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I have used Box-Cox Yeo-Johnson transformation to make my skewed data columns less skewed and more normal so that I can remove outliers.

e.g. originally most of my columns have a 'skewness' of 400! After applying Box Cox they reduce to -36.965404. This is a huge difference and is still somewhat skewed.

I then apply quantile based method to remove outliers (by column) and a lot of the data is removed (50%) so this method doesn't seem appropriate.

 def remove_outlier_by_Col(df,col,low_q,hi_q):
        low = low_q
        high = hi_q
        quant_df = df.quantile([low, high])
        df = df[(df[col] > quant_df.loc[low, col]) & (df[col] < quant_df.loc[high, col])]
        return df

I am doing this to minimize the effect the 'outliers' have on xgboost but I am having trouble deciding how to treat these outliers when my distribution is heavily skewed.

I have thought about simply Winsorizing, but is this appropriate when data is skewed?

Can somebody please advise what is best thing to do in this situation!

Before Yeo-Johnson transformation on one column:

enter image description here

After Yeo-Johnson on the same column:

enter image description here

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  • $\begingroup$ What to do depends on knowing more about your variables (you say columns). Minimum information here could be minimum, median and quartiles and maximum for at least some of them, together with information on bounds: Could a variable ever be zero or negative? $\endgroup$ – Nick Cox May 15 at 11:05
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    $\begingroup$ There are many threads here on outliers as the tag indicates. You could read some of the most upvoted threads, particularly as it's not clear that you have a distinctive question here (without precise information on your data). I think there is a fairly wide consensus among people who call themselves statistical that throwing outliers just because they are awkward is a really bad idea. I can't speak for anyone who marches under a banner of machine learning. But either way, it's what you want to do next that is key here. $\endgroup$ – Nick Cox May 15 at 11:12
  • $\begingroup$ yes i have considered, that a variable can be negative in my case they most cerntainly can (financials). so i do not want to remove my negative variables. $\endgroup$ – Maths12 May 15 at 11:15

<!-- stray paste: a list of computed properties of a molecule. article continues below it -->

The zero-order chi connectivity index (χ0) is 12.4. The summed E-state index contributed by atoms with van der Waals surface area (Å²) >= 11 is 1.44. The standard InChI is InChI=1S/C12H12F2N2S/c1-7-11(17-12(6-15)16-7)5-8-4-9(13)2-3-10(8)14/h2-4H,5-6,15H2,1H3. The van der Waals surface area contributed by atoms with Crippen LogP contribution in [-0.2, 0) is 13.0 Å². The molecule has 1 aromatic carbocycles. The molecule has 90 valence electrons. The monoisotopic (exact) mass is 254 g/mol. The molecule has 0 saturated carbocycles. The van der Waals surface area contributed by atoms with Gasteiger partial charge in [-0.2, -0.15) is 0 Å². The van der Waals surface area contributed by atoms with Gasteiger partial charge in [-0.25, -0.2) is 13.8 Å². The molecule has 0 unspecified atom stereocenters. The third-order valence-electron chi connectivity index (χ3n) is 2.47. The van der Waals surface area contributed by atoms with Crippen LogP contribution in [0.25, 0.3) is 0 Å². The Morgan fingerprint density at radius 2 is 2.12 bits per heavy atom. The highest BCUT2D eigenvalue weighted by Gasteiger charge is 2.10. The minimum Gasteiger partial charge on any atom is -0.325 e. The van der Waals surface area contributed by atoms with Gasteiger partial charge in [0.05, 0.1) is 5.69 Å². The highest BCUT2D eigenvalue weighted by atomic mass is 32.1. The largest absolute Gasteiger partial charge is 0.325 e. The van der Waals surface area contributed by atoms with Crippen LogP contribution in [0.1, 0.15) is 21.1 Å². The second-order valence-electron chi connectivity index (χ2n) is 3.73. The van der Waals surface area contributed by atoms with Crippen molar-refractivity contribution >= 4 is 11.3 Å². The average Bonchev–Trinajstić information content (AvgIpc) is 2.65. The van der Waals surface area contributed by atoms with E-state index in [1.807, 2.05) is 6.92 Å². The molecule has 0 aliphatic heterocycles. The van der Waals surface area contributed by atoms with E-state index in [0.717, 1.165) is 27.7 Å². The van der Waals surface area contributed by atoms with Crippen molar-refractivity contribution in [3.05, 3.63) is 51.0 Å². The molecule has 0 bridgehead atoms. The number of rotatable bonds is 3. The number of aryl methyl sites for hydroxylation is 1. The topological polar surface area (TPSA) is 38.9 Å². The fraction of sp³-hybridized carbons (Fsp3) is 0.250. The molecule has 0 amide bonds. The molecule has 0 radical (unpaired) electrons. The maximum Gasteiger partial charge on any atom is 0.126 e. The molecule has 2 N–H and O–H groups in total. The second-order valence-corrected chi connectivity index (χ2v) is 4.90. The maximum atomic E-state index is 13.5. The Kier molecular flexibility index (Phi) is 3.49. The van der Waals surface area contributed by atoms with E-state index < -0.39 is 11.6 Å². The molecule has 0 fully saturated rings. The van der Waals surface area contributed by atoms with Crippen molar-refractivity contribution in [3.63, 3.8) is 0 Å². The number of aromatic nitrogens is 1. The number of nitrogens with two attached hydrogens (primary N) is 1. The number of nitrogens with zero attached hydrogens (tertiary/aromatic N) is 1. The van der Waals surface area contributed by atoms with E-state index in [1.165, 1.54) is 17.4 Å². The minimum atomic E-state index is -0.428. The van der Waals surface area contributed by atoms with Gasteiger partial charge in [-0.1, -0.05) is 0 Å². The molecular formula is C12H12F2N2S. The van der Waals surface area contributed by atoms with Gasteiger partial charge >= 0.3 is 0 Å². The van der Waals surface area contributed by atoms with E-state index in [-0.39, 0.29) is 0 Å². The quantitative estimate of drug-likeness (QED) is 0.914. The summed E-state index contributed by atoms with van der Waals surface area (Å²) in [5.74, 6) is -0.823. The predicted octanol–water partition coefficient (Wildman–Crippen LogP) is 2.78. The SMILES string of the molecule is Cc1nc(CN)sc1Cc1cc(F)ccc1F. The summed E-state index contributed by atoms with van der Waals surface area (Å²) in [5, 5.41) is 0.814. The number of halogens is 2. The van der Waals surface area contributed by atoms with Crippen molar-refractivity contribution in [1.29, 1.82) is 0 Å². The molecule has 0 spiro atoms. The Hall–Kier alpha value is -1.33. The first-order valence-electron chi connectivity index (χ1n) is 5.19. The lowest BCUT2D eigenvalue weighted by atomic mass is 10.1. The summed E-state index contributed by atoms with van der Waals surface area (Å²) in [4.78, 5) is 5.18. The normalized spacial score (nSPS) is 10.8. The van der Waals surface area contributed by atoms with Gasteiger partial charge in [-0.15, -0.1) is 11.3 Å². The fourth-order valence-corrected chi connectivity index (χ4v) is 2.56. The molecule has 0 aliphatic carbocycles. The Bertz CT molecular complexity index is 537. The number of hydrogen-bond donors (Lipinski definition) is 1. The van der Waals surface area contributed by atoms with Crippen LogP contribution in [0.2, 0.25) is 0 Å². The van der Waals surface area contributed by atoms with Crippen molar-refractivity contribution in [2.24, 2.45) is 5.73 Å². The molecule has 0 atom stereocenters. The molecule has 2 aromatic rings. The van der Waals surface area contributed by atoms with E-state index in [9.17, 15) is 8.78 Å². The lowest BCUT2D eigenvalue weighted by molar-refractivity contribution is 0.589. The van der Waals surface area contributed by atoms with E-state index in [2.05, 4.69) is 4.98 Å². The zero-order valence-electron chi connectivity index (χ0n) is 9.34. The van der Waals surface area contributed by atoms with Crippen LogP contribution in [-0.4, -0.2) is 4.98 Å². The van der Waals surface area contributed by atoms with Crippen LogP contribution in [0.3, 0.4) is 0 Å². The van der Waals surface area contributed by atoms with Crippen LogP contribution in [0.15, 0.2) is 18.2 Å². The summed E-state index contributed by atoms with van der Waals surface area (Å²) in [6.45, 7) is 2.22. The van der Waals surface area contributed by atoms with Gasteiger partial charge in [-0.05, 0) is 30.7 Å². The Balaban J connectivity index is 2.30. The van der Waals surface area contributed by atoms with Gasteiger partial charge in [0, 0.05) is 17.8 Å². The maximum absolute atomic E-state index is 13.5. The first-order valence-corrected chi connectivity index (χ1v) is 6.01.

• $\begingroup$ Ok, but my first comment stands. We can show the effect of any transformation given those five summary values. What transformation(s) precisely did you apply? $\endgroup$ – Nick Cox May 15 at 11:17
  • $\begingroup$ it has affected it such that after the yeo johnson transformation the plots do look more 'normal' after it. but the skewness has gone from say 400 to -20 in example above. i thought that after making it more 'normal' i could then use a method to remove outliers, but it results in too much data loss $\endgroup$ – Maths12 May 15 at 11:30
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The criteria here should depend on the goals of the project, including what modelling or other analyses are intended next. Otherwise guidelines might include

  1. Outliers are likely to be genuine, and so in general should be included in any analysis, yet not so that results are highly distorted by a small fraction of extreme outliers.

  2. Any transformations should be easy to report (as exactly what you did) and as far as possible easy to interpret and discuss. (Any report that Box-Cox or Yeo-Johnson method was used is, for example, not informative without knowing the parameter values estimated or chosen.)

  3. Other ideal conditions aside, approximately symmetric distributions are easier to handle than highly asymmetric distributions.

  4. Other ideal conditions aside, approximately normal distributions are easier to handle than others.

On #3 and #4 I note that even ideally it is not marginal distributions of outcomes or predictors that are particularly important, but conditional distributions of outcomes given the predictors.